Many sports like football and boxing can be especially dangerous due to their rough nature. Sudden, powerful impacts, especially in the head, can lead to lifelong consequences.
One obvious example of this is Muhammad Ali, the legendary boxer who made records and became a generational icon…but in 1984, Ali was diagnosed with Parkinson’s syndrome, a disease common to those who’ve sustained severe head trauma.
It was often difficult to hear Ali speak as his speech was often slurred and hard to understand. Of course, for those of us who grew up watching Ali, the diagnosis was especially heart wrenching.
Although fatalities in sports are very rare, they do occur sometimes. Traumatic brain injury is the leading cause of sports-related fatalities. It’s estimated that 21% of all TBIs in children and adolescents can be attributed to sports and recreational activities.
Utilizing data from the U.S. Consumer Product Safety Commission, the American Association of Neurological Surgeons (AANS) compiled statistics on sports and TBI incidents in 2009…that year, nearly 450,000 sports-related head injuries were treated in emergency rooms across the U.S. This was an increase of nearly 100,000 from the prior year.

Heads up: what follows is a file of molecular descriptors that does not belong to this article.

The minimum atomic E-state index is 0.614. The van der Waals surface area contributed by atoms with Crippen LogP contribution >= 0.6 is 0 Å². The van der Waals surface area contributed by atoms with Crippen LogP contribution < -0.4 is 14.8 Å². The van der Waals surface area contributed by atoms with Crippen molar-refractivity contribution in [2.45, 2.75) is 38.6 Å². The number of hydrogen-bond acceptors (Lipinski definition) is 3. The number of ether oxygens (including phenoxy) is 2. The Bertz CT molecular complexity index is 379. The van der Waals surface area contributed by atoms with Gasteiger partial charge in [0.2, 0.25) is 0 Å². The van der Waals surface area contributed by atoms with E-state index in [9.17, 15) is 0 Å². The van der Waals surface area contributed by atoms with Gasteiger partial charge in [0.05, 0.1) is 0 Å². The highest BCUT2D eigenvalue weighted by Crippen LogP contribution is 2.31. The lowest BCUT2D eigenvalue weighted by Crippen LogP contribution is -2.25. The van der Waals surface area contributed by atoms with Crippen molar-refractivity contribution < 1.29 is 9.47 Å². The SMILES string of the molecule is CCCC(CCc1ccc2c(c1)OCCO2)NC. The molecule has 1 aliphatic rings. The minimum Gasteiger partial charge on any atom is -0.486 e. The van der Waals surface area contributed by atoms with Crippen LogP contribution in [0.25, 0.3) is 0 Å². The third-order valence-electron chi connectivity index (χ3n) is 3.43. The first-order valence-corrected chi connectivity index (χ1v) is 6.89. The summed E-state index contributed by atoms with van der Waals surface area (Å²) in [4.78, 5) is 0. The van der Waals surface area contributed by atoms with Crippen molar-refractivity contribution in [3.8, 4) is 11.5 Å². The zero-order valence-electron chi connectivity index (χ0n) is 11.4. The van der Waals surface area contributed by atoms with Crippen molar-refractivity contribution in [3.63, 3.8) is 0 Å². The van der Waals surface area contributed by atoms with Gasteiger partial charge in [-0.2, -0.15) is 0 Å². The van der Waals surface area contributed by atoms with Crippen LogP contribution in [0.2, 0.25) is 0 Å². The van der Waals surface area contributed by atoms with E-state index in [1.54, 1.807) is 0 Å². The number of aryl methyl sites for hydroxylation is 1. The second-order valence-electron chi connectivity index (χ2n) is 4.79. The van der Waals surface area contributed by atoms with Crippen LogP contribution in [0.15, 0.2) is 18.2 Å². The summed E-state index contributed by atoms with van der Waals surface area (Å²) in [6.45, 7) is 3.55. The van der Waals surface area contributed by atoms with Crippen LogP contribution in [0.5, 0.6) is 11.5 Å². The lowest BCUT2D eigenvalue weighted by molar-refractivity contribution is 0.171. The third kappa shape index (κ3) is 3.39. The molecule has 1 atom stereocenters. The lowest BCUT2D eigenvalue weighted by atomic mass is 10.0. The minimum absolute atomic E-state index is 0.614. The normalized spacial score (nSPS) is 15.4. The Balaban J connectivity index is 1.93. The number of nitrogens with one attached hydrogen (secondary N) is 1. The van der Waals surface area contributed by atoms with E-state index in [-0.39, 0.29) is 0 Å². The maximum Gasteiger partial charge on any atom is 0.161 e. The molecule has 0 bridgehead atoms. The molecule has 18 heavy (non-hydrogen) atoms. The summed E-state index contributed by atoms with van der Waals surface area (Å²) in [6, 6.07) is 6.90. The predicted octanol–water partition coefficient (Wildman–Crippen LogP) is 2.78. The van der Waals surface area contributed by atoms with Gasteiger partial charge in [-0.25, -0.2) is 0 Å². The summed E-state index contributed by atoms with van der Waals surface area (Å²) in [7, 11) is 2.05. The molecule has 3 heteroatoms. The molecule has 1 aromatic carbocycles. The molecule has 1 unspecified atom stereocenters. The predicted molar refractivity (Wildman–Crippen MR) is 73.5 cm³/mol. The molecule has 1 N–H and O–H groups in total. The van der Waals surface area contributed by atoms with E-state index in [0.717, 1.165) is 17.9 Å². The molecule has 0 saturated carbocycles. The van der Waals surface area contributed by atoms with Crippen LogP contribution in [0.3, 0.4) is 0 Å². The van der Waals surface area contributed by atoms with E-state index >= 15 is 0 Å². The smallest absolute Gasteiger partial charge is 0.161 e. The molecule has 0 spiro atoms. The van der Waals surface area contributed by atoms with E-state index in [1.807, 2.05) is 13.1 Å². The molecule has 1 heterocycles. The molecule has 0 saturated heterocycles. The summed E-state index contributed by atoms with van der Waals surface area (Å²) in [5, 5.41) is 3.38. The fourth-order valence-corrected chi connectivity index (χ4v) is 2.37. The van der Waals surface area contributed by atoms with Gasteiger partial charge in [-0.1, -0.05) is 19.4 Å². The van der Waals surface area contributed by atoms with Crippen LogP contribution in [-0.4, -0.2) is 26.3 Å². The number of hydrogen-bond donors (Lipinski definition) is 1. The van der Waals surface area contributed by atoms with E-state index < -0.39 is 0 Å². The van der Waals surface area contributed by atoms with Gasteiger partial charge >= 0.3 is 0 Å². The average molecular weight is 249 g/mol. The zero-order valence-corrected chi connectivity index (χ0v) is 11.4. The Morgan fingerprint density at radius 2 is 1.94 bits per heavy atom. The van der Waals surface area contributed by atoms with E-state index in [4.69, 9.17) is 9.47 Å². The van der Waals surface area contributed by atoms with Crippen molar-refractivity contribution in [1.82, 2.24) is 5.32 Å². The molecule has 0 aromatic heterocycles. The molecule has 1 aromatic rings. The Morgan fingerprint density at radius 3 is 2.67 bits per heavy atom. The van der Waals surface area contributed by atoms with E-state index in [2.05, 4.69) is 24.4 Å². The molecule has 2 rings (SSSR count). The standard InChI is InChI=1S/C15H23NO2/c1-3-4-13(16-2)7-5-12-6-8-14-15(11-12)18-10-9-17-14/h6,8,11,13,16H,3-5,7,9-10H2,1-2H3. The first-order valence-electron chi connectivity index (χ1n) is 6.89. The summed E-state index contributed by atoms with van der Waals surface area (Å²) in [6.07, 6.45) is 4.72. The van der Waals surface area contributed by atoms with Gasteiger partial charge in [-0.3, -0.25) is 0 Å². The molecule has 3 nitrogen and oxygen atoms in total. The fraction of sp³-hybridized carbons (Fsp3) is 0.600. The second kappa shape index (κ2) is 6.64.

Sports that saw significant increases include water sports, cycling, baseball, softball and basketball.
Below are the sports/recreational activities that saw the highest incidence of brain injury:
- Cycling – 85,389
- Football – 46,948
- Baseball/Softball – 38,394
- Basketball – 34,692
- Water sports (i.e. skiing, diving, surfing, etc.) – 28,716
- Off-road vehicles (i.e. ATVs, Dune Buggies, four-wheelers) – 26,606
- Soccer – 24,184
- Skateboards/scooters – 23,114
- Gyms/health clubs – 18,012
- Winter sports (i.e. skiing, sledding, snowboarding, snowmobiling) – 16,948
- Horseback riding – 14,466
- Gymnastics – 10,223
The actual number of traumatic brain injuries, sadly, may be higher for 3 reasons:
- The CPSC didn’t include estimates for products with fewer than 1200 injuries
- Less severe injuries are treated by a family doctor, urgent care facility or at home. The data used in the AANS study was for ER treatment only.
- Sports/activities with too small of a sample or that are limited to a certain geographical area of the country were excluded
As you can see, traumatic brain injury is a common problem in many sports and recreational activities.
Does this mean you shouldn’t play sports or exercise?
Absolutely not…what it does mean is that you need to take necessary precautions to protect you and your child.
Of course, if the TBI came about from a defective product like a bicycle helmet, you may have grounds for a personal injury claim. If you fall into this category, talk with a traumatic brain injury attorney in Knoxville today for a free consultation.